Cozy Up to a Kinder, Gentler Lincoln Center, and Cue the Credits


We find Richard Lacayo’s interview with Elizabeth Diller of Diller, Scofidio + Renfro about her firm’s Lincoln Center redesign funny — not intentionally so, there’s just something about bringing Lincoln Center “to the streets” that makes us giggle and hear that Doobie Brothers’ song in our head. Yes we laugh, but we also think it’s a good idea; we used to live on the opposite side of Central Park and waited many a night for the M66 while glazing over at the building’s rather unfriendly facade.

It has never been the kind of place you’d hang around just for the ambiance, unlike say, London’s Royal National Theatre.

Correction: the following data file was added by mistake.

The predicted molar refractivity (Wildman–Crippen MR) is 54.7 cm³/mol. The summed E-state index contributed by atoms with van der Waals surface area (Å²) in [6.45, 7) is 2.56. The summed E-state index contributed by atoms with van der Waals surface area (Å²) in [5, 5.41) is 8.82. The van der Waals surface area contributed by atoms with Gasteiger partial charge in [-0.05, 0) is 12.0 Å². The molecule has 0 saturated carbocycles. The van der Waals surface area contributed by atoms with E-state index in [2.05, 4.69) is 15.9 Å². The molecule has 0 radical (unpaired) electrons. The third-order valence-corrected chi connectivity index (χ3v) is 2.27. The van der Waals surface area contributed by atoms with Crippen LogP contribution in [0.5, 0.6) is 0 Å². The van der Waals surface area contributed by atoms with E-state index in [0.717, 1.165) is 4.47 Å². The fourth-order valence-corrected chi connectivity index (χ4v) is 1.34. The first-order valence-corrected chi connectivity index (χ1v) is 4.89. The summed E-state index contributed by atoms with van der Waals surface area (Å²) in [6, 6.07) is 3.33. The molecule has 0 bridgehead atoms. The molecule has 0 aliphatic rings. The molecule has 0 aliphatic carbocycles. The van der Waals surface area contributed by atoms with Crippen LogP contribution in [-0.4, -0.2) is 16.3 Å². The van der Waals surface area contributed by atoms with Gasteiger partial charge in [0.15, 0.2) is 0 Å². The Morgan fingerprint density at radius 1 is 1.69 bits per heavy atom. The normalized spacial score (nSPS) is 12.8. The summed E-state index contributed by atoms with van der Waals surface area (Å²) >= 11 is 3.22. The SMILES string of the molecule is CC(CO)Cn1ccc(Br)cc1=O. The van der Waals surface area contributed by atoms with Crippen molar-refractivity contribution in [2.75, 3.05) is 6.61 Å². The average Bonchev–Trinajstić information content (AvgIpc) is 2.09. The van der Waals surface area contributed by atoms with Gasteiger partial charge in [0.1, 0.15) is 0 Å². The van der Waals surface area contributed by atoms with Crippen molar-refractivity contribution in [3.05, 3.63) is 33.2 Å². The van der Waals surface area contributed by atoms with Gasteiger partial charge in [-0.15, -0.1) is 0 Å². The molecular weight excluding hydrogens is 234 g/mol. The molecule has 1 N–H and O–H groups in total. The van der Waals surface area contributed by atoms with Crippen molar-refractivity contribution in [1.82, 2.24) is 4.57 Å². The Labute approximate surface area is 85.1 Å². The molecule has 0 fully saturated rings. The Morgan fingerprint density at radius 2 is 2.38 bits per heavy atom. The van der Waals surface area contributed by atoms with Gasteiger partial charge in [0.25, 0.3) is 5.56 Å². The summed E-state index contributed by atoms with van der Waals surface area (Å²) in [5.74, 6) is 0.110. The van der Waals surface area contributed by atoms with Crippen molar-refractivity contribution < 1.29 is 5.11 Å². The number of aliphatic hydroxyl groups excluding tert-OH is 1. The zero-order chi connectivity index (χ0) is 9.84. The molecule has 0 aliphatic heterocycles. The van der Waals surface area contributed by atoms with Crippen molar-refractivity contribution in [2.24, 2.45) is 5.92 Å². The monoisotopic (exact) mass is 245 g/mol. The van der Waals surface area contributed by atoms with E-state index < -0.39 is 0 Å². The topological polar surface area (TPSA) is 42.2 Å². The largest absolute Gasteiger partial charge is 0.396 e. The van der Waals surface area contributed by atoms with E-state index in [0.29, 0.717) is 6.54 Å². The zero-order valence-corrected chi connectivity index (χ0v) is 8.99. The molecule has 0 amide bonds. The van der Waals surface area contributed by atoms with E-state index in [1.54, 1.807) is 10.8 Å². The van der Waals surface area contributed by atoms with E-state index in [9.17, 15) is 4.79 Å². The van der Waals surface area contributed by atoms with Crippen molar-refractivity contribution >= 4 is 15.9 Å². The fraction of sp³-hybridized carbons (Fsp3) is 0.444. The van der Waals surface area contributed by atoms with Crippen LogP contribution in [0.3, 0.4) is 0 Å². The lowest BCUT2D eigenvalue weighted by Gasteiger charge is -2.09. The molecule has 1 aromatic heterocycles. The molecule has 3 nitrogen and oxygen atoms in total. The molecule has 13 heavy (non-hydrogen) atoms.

Their exchange about the project’s goal to make the cultural hub fit in made us wonder: If Lincoln Center was a character in film, would the previous version have been one of those intelligent, potentially attractive, loner types — think Ally Sheedy in the Breakfast Club or Rachel Leigh Cook in She’s All That. Will the new and improved version — complete with a bar that’s open to the public, meaning now we can glaze over for better reasons — feel more accessible to the locals?

Or, to extend our rather silly teen flick metaphor, when Lincoln Center debuts stage one of their makeover this weekend (Yay for Alice Tully Hall!), will there be a happy ending for everyone involved? Will the misfit win the heart of the hard-to-please jock?

From everything we’ve read, all signs point to yes.